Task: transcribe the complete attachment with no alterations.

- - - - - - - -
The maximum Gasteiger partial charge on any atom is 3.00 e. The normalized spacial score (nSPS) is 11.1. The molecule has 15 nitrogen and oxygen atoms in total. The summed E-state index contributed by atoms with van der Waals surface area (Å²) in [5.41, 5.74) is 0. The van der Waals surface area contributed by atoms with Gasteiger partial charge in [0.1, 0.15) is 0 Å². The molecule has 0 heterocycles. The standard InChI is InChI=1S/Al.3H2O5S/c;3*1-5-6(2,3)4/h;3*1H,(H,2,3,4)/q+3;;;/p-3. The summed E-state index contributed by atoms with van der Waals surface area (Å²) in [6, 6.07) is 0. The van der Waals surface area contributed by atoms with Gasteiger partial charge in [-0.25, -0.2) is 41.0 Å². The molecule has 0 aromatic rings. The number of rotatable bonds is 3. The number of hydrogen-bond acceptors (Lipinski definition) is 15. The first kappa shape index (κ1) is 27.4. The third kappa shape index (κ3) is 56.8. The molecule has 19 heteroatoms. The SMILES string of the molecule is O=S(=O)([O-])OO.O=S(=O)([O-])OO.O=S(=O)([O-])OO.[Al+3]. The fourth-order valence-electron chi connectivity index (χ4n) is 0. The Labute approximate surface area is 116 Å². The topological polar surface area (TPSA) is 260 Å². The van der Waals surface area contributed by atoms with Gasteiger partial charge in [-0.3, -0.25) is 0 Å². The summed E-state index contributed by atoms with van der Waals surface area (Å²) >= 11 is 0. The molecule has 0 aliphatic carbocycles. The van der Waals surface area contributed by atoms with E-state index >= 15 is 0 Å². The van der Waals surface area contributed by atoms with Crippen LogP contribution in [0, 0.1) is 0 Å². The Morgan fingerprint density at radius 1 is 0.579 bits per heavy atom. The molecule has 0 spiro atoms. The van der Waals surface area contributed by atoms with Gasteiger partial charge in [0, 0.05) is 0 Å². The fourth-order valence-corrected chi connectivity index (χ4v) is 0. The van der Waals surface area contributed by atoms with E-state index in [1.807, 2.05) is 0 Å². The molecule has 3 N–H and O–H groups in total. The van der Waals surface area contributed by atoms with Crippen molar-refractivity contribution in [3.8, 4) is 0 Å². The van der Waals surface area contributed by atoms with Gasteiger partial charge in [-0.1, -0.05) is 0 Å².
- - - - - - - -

The maximum Gasteiger partial charge on any atom is 3.00 e. The normalized spacial score (nSPS) is 11.1. The molecule has 15 nitrogen and oxygen atoms in total. The summed E-state index contributed by atoms with van der Waals surface area (Å²) in [5.41, 5.74) is 0. The van der Waals surface area contributed by atoms with Gasteiger partial charge in [0.1, 0.15) is 0 Å². The molecule has 0 heterocycles. The standard InChI is InChI=1S/Al.3H2O5S/c;3*1-5-6(2,3)4/h;3*1H,(H,2,3,4)/q+3;;;/p-3. The summed E-state index contributed by atoms with van der Waals surface area (Å²) in [6, 6.07) is 0. The van der Waals surface area contributed by atoms with Gasteiger partial charge in [-0.25, -0.2) is 41.0 Å². The molecule has 0 aromatic rings. The number of rotatable bonds is 3. The number of hydrogen-bond acceptors (Lipinski definition) is 15. The first kappa shape index (κ1) is 27.4. The third kappa shape index (κ3) is 56.8. The molecule has 19 heteroatoms. The SMILES string of the molecule is O=S(=O)([O-])OO.O=S(=O)([O-])OO.O=S(=O)([O-])OO.[Al+3]. The fourth-order valence-electron chi connectivity index (χ4n) is 0. The Labute approximate surface area is 116 Å². The topological polar surface area (TPSA) is 260 Å². The van der Waals surface area contributed by atoms with Gasteiger partial charge in [-0.3, -0.25) is 0 Å². The summed E-state index contributed by atoms with van der Waals surface area (Å²) >= 11 is 0. The molecule has 0 aliphatic carbocycles. The van der Waals surface area contributed by atoms with E-state index >= 15 is 0 Å². The van der Waals surface area contributed by atoms with Crippen LogP contribution in [0, 0.1) is 0 Å². The Morgan fingerprint density at radius 1 is 0.579 bits per heavy atom. The molecule has 0 spiro atoms. The van der Waals surface area contributed by atoms with Gasteiger partial charge in [0, 0.05) is 0 Å². The fourth-order valence-corrected chi connectivity index (χ4v) is 0. The van der Waals surface area contributed by atoms with E-state index in [1.807, 2.05) is 0 Å². The molecule has 3 N–H and O–H groups in total. The van der Waals surface area contributed by atoms with Crippen molar-refractivity contribution in [3.8, 4) is 0 Å². The van der Waals surface area contributed by atoms with Gasteiger partial charge in [-0.1, -0.05) is 0 Å².